The Britton, McMillan, and Higginbotham sites lie along a roughly 3-mile-long (5.1 km) segment of the lower North Bosque River. The excavations conducted during the Waco Lake project identified prehistoric components in the upper 3 meters of terrace and floodplain deposits along this stretch of the river. Radiocarbon data indicate these deposits span the Middle Archaic through Late Prehistoric periods. In this section we provide a brief overview of the investigations that revealed this cultural history and summarize the field methods and findings from the current project.

Earlier Investigations

Although Waco Lake was constructed before professional archeological investigations were undertaken, members of the Central Texas Archeological Society surveyed the general vicinity before the lake was built. Frank Bryan was interested in identifying deeply buried sites along streams in the area. Frank H. Watt was especially prolific, with articles on several important sites published from the late 1930s to the 1970s, including the Chupik Site, the Asa Warner site, and Horn Shelter No. 2.

Two expansions of the flood pool at Waco Lake were preceded by professional archeological work. In the 1950s, a survey identified 23 sites, most of which appeared to have Archaic components. Two of the most significant sites subsequently tested were the Baylor (41ML35) and Britton (41ML37) sites. Both had deeply stratified deposits that were used to help establish the cultural chronological sequence for the central Brazos area and central Texas in general. Excavations conducted at the Britton site in 1964 for the Texas Archeological Salvage Project recovered extensive evidence of Late Archaic peoples camping at the site. As reported in a 1965 report by archeologists Dee Ann Story and Harry Shafer, the excavations encountered stratified cultural deposits to at least 3.0 m. In addition to diagnostic artifacts, the excavations produced modified mussel shells and bone artifacts, as well as unmodified faunal remains. The 49 features recorded include ash lenses, hearths, mussel shell concentrations, and a possible multiple dog burial. Four radiocarbon assays yielded ages ranging from 1865 to 2330 B.P., confirming occupations within the Late Archaic period.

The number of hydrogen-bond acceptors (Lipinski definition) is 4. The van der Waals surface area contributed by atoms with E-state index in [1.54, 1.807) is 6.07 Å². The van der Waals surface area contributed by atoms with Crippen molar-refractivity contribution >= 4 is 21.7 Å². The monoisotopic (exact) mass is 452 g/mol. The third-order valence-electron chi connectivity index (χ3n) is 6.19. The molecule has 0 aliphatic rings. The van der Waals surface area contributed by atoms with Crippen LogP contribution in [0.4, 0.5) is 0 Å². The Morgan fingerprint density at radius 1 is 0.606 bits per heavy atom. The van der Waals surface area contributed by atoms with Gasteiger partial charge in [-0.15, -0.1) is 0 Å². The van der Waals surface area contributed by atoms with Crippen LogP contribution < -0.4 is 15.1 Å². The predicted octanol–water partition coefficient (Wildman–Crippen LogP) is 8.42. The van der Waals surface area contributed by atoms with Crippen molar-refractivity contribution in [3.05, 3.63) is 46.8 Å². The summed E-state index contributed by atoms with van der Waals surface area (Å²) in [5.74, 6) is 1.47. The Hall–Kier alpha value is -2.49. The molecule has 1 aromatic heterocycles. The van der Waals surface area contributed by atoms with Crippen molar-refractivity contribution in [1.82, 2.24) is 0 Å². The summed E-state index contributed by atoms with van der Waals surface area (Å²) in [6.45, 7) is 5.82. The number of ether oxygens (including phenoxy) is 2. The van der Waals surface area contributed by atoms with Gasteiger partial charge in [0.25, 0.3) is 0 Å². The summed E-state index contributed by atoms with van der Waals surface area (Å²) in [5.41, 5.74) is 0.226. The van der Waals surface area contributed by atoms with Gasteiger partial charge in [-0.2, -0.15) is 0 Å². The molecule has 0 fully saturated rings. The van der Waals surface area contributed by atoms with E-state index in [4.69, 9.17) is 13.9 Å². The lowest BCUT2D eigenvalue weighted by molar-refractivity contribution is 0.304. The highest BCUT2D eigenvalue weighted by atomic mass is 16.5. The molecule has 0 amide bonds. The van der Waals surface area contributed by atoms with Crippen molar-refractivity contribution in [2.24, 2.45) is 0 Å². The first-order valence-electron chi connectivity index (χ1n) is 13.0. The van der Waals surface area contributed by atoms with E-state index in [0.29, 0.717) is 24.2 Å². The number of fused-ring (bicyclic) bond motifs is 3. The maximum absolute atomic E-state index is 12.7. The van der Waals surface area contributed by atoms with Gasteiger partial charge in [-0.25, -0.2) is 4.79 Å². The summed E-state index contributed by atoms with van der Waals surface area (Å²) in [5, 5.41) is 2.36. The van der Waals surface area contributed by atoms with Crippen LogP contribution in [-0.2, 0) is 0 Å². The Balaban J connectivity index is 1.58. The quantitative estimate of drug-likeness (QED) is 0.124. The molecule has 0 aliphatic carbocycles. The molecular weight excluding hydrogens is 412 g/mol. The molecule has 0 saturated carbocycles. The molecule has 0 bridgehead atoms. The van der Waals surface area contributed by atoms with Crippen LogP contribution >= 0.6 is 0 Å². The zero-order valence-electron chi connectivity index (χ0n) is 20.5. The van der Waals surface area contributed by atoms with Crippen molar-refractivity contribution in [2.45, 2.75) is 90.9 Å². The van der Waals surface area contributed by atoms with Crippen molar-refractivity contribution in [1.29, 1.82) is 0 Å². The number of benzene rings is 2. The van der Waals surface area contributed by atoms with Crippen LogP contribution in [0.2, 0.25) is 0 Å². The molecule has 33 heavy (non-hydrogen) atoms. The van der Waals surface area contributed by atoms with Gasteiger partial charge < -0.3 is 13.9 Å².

Archeological investigations were initiated in 1984 by another plan to raise the lake level. This work entailed an intensive survey of the impact area, providing an overview of all known sites. A total of 83 previously recorded and newly recorded sites were evaluated, and test excavations were conducted at 16 sites, which ranged in age from Early Archaic to Late Prehistoric. After a hiatus of almost a decade and a half, renewed plans to raise the lake level led to limited archeological investigations in 1999 at several sites. As a result, two sites with prehistoric components (Baylor and Britton) were recommended as being eligible for listing in the National Register. Seven other sites appeared to be the best candidates for further work based on their elevations and the impacts anticipated as a result of raising the lake level.

From October 2000 to February 2001, National Register of Historic Places eligibility testing was conducted at nine sites at Waco Lake. Among those investigated, prehistoric sites 41ML160, 41ML162, 41ML185, and 41ML195 were considered eligible for National Register listing based on their good contextual integrity and the presence of stratigraphically isolable components with sufficient quantities of artifacts and other materials for interpretation. Data recovery excavations were recommended at the two most productive and best-dated sites, the McMillan site (41ML162) and Higginbotham site (41ML195), along with two previously declared eligible sites, Baylor and Britton.